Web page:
Quiet Company

Even as a lifelong fan of speculative fiction, some of the most effective horror is that where a reader is kept guessing.  One of the acknowledged masters of this is Henry James, whose The Turn of the Screw is considered a classic.  There are perhaps too many writers active today to predict who will be considered authors of classics a century or two down the road—writing has to take a long view.  Nevertheless Laura Purcell’s The Silent Companions is, in this reader’s opinion, quite effective.  And ambiguous.  I’m on the constant lookout for gothic novels that work and this is one that surely does.  I’ll try not to give spoilers here, but I do recommend it for those who want a gothic atmosphere.  It is also genuinely scary.  A great deal of this is because the reader is never quite sure what has happened.

The eponymous companions are decorative curios purchased to impress royal visitors in the seventeenth century.  Life-like cutouts of people, they are silent.  Throw in an old, sprawling house in need of repair and a widow who had abusive parents and who’s inherited resentful servants and you’ve got a recipe for an eerie atmosphere.  The novel splits its time between the nineteenth and seventeenth centuries, focusing on the former.  Elsie Bainbridge is a protagonist with many secrets, and not a few skeletons in her closet.  The house she inherited also has a past that included accusations of witchcraft and cruel masters interested in self-promotion.  Told from the point-of-view of the women in a patriarchal society, there is an authenticity to the victimhood even of strong women.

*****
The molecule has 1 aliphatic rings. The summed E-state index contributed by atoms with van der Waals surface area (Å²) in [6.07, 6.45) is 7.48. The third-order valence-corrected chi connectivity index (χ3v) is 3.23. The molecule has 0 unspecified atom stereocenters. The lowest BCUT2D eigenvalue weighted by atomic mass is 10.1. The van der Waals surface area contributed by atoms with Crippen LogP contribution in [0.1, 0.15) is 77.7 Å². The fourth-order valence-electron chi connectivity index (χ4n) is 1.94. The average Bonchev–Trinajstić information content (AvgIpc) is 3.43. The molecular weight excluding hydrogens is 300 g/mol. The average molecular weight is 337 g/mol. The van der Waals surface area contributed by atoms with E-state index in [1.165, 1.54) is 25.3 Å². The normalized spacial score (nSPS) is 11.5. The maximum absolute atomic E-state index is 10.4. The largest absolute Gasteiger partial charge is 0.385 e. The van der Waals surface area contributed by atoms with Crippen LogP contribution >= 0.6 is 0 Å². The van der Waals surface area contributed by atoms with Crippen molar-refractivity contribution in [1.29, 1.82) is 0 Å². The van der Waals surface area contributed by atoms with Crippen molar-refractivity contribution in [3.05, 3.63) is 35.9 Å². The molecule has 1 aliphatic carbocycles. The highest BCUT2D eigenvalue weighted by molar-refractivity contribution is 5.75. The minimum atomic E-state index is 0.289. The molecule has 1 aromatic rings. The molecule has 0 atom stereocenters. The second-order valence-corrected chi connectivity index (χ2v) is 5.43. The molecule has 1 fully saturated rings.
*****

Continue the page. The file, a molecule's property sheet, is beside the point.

It would be difficult to tell too much of the plot without giving away some of the creepier moments.  There’s a lot going on here and although it’s not a short book it doesn’t drag the reader down with filling too many gaps.  It’s also a novel that allows imagination to outstrip rationality.  Good speculative fiction will do that.  Even some of Poe’s work makes the reader wonder just what is happening—is this in the mind of the observer or is it objectively real?  Think “The Tell-Tale Heart.” Literature takes us into such places and gothic literature does so with more shadows and ambiguity.  Throw in some betrayals, and keep a few well-placed secrets and the recipe is in place for a creepy novel that will keep you reading.

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